Alpha Herculis

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α Herculis
Hercules constellation map.svg
Red circle.svg
Location of α Herculis (circled)
Observation data
Epoch J2000      Equinox J2000
Constellation Hercules
A
Right ascension 17h 14m 38.853s[1]
Declination +14° 23′ 25.0″[1]
Apparent magnitude (V) 3.350[1] (2.7–4.0[2])
B
Right ascension 17h 14m 39.181s[1]
Declination +14° 23′ 23.98″[1]
Apparent magnitude (V) 5.322[1]
Characteristics
A
Evolutionary stage AGB[3]
Spectral type M5 Ib-II[3]
U−B color index +1.01[4]
B−V color index +1.45[4]
Variable type SRc[2]
B
Spectral type G8III + A9IV-V[3]
Astrometry
Proper motion (μ) RA: −6.71[5][6][7] mas/yr
Dec.: 32.78[5][6][7] mas/yr
Parallax (π)9.07 ± 1.32[5][6] mas
Distanceapprox. 360 ly
(approx. 110 pc)
Absolute magnitude (MV)−2.3[8] + 1.8 + 2.8[9]
Details[3]
A
Mass2.175–3.250 M
Radius284 ± 60, 264–303 R
Diameter284 ± 60, 264–303 D
Luminosity7,244–9,333 L
Surface gravity (log g)−0.41±0.19[10] cgs
Temperature3,155–3,365 K
Ba
Mass~2.5 M
Luminosity126 L
Temperature4,900 K
Bb
Mass~2 M
Luminosity26 L
Temperature7,350 K
Age0.41–1.25 Gyr
Other designations
Ras Algethi, Rasalgethi, α Her, 64 Her, BD+14°3207, HIP 84345, CCDM J17146+1424, AAVSO 1710+14, WDS&nbspJ17146+1423
A: HD 156014, HR 6406, SAO 102680
B: HD 156015, HR 6407, SAO 102681
Database references
SIMBADα Her
A
B

Alpha Herculis (α Herculis, abbreviated Alpha Her, α Her), also designated 64 Herculis, is a multiple star system in the constellation of Hercules. Appearing as a single point of light to the naked eye, it is resolvable into a number of components through a telescope. It has a combined apparent magnitude of 3.08, although the brightest component is variable in brightness.[11] Based on parallax measurements obtained during the Hipparcos mission, it is approximately 360 light-years (110 parsecs) distant from the Sun.[5][6]

It consists of two binary pairs in mutual orbit designated α¹ Herculis or α Herculis A (the brightest of the two) and α² Herculis or α Herculis B.[12][13] A's two components are themselves designated α Herculis Aa (also named Rasalgethi[14]) and Ab; B's as α Herculis Ba and Bb.

Alpha Herculis also forms the A and B components of a wider system designated WDS J17146+1423 with two additional visual companions designated WDS J17146+1423C and D.[15]

Nomenclature[edit]

α Herculis (Latinised to Alpha Herculis) is the system's Bayer designation; α¹ and α² Herculis, those of its two components. 64 Herculis is the system's Flamsteed designation. WDS J17146+1423 is the wider system's designation in the Washington Double Star Catalog. The designations of Alpha Herculis' two components as Alpha Herculis A and B and the wider system's four components as WDS J17146+1423A, B, C and D, together with those of A's and B's components - Alpha Herculis Aa, Ab, Ba and Bb - derive from the convention used by the Washington Multiplicity Catalog (WMC) for multiple star systems, and adopted by the International Astronomical Union (IAU).[16]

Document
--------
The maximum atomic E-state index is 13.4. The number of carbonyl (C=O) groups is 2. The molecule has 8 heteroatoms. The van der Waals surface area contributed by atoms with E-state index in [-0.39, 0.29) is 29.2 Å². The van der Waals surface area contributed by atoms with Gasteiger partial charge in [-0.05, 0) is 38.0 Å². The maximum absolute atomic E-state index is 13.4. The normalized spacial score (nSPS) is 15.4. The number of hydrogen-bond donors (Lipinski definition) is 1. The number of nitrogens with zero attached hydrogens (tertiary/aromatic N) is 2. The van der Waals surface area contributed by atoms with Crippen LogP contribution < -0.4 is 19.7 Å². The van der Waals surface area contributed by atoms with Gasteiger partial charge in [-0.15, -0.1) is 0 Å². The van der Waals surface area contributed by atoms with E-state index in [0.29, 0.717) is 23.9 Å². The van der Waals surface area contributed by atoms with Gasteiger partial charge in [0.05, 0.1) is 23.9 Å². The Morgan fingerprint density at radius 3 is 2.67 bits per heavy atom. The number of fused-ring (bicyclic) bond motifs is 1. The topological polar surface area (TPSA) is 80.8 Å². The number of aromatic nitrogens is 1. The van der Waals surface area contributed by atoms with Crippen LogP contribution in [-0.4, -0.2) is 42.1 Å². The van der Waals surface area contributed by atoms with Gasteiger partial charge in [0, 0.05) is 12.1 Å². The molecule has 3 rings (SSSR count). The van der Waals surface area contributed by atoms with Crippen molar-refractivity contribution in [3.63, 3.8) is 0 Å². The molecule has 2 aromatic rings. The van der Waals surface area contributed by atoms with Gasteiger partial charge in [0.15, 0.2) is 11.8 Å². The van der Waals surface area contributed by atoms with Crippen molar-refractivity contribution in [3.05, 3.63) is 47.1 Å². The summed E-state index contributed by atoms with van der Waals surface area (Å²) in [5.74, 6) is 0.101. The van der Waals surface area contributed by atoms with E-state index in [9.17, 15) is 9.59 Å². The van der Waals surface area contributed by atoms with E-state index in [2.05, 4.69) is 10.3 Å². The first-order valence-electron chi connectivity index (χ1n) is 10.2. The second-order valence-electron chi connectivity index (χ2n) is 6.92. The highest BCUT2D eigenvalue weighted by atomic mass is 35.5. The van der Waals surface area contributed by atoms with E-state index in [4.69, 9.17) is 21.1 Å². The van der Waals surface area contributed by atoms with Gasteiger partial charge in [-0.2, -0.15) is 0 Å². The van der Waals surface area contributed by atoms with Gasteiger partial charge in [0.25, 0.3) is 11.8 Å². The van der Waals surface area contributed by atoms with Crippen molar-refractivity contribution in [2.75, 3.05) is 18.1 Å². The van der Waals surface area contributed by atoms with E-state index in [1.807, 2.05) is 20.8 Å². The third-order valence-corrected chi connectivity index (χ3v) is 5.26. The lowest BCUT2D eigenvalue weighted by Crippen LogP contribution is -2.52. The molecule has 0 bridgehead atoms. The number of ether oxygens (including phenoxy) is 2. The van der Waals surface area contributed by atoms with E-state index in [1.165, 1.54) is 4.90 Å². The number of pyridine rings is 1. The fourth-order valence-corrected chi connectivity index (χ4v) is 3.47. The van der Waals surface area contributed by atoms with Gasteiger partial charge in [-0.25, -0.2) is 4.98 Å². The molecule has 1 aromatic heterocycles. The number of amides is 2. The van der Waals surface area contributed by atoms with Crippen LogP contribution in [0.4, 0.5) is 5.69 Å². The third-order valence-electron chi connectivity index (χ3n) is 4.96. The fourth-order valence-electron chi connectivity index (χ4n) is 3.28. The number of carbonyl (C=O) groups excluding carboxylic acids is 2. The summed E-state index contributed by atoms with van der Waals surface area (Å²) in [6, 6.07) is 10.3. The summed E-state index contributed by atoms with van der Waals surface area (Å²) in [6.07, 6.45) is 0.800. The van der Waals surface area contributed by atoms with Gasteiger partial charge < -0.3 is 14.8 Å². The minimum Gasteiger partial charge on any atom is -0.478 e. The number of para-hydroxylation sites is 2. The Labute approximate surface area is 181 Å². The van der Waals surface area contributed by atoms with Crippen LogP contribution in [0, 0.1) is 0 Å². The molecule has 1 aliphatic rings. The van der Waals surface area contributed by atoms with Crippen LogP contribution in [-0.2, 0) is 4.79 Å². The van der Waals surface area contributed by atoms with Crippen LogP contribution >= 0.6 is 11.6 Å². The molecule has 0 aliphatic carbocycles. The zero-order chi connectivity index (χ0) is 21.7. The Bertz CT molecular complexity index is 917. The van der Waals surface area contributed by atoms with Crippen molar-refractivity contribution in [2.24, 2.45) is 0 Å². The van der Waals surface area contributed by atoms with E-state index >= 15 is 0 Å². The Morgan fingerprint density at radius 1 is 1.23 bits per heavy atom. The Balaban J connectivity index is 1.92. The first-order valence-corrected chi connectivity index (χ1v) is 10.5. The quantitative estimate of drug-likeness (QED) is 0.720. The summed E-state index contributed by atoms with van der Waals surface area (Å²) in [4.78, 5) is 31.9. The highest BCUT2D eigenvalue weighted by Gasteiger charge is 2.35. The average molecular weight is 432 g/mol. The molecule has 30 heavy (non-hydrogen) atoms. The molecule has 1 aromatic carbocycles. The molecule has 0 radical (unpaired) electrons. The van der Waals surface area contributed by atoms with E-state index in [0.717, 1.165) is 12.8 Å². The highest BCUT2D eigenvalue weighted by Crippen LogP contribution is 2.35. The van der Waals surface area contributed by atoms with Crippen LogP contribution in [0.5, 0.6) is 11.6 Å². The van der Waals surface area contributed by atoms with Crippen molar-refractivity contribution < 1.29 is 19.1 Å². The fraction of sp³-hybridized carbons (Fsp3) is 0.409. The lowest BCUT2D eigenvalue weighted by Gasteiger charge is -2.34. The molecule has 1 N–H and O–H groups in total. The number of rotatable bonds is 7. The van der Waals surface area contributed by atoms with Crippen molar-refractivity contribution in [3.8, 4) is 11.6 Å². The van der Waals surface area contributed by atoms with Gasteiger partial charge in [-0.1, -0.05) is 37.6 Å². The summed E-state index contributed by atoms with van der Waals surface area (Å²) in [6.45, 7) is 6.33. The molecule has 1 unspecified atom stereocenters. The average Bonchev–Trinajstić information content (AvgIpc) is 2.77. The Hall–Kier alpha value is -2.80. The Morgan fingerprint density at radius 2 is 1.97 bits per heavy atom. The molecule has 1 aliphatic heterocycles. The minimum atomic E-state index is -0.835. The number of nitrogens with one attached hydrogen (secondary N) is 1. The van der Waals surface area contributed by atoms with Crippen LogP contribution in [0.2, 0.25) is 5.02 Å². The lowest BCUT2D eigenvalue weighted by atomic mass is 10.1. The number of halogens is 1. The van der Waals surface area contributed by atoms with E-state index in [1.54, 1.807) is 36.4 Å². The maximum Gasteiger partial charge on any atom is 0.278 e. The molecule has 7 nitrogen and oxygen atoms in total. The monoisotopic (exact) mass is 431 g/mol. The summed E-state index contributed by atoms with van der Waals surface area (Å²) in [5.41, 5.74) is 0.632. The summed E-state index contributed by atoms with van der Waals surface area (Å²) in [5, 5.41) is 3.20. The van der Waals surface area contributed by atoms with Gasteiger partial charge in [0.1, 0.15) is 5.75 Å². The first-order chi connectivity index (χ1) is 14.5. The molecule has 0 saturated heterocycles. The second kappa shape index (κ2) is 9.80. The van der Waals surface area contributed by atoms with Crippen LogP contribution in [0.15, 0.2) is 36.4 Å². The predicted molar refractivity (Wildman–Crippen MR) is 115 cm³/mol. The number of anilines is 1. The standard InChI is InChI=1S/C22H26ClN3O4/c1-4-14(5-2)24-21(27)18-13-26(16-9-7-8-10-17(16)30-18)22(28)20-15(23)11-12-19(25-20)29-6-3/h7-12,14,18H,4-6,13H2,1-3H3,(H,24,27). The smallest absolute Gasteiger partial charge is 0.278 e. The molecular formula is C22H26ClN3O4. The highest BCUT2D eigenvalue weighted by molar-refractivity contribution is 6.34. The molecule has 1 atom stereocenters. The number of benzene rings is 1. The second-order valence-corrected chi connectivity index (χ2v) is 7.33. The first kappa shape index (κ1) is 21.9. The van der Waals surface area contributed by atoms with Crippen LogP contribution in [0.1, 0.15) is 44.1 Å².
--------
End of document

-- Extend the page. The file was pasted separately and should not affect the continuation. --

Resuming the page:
Alpha Herculis bore the traditional name Rasalgethi or Ras Algethi (Template:Lang-ar 'Head of the Kneeler').[17] 'Head' comes from the fact that in antiquity Hercules was depicted upside down on maps of the constellation. In 2016, the IAU organized a Working Group on Star Names (WGSN)[18] to catalog and standardize proper names for stars. The WGSN approved the name Rasalgethi for the component Alpha Herculis Aa on 30 June 2016 and it is now so included in the List of IAU-approved Star Names.[14]

The term ra's al-jaθiyy or Ras al Djathi appeared in the catalogue of stars in the Calendarium of Al Achsasi al Mouakket, which was translated into Latin as Caput Ingeniculi.[19]

In Chinese astronomy, Alpha Herculis is called 帝座, Pinyin: Dìzuò, meaning 'Emperor's Seat', this star is marking itself and stands alone in the center of the Emperor's Seat asterism, Heavenly Market enclosure (see : Chinese constellations).[20] 帝座 (Dìzuò) was westernized into Ti Tso by R.H. Allen, with the same meaning [21]

Properties[edit]

Alpha Herculis A and B are more than 500 AU apart, with an estimated orbital period of approximately 3600 years. A presents as a relatively massive red bright giant, but radial velocity measurements suggest a companion with a period of the order of a decade.[15] B's two components are a primary yellow giant star and a secondary, yellow-white dwarf star in a 51.578 day orbit.

Alpha Herculis Aa is an asymptotic giant branch (AGB) star, a luminous red giant that has both hydrogen and helium shells around a degenerate carbon-oxygen core. It is the second nearest AGB star to the Sun.[3] The angular diameter of the star has been measured with an interferometer as 34 ± 0.8 mas, or 0.034 arcseconds.[22] At its estimated distance of 110 parsecs this corresponds to a radius of about 280 million kilometers (or 170 million miles), which is roughly 400 R or 1.87 AU.[23] If Rasalgethi were at the center of the Solar System its radius would extend past the orbit of Mars at 1.5 AU but not quite as far as the asteroid belt. The red giant is estimated to have started its life with about 2.175-3.250 M.[3]

Like most type M stars near the end of their lives, Rasalgethi is experiencing a high degree of stellar mass loss creating a sparse, gaseous envelope that extends at least 90 AU.[24] It is a semiregular variable with complex changes in brightness with periods ranging from a few weeks to many years. The most noticeable variations occur at timescales of 80–140 days and at 1,000 - 3,000 days. The strongest detectable period is 128 days.[25] The full range in brightness is from magnitude 2.7 to 4.0,[2] but it usually varies over a much smaller range of around 0.6 magnitudes.[25]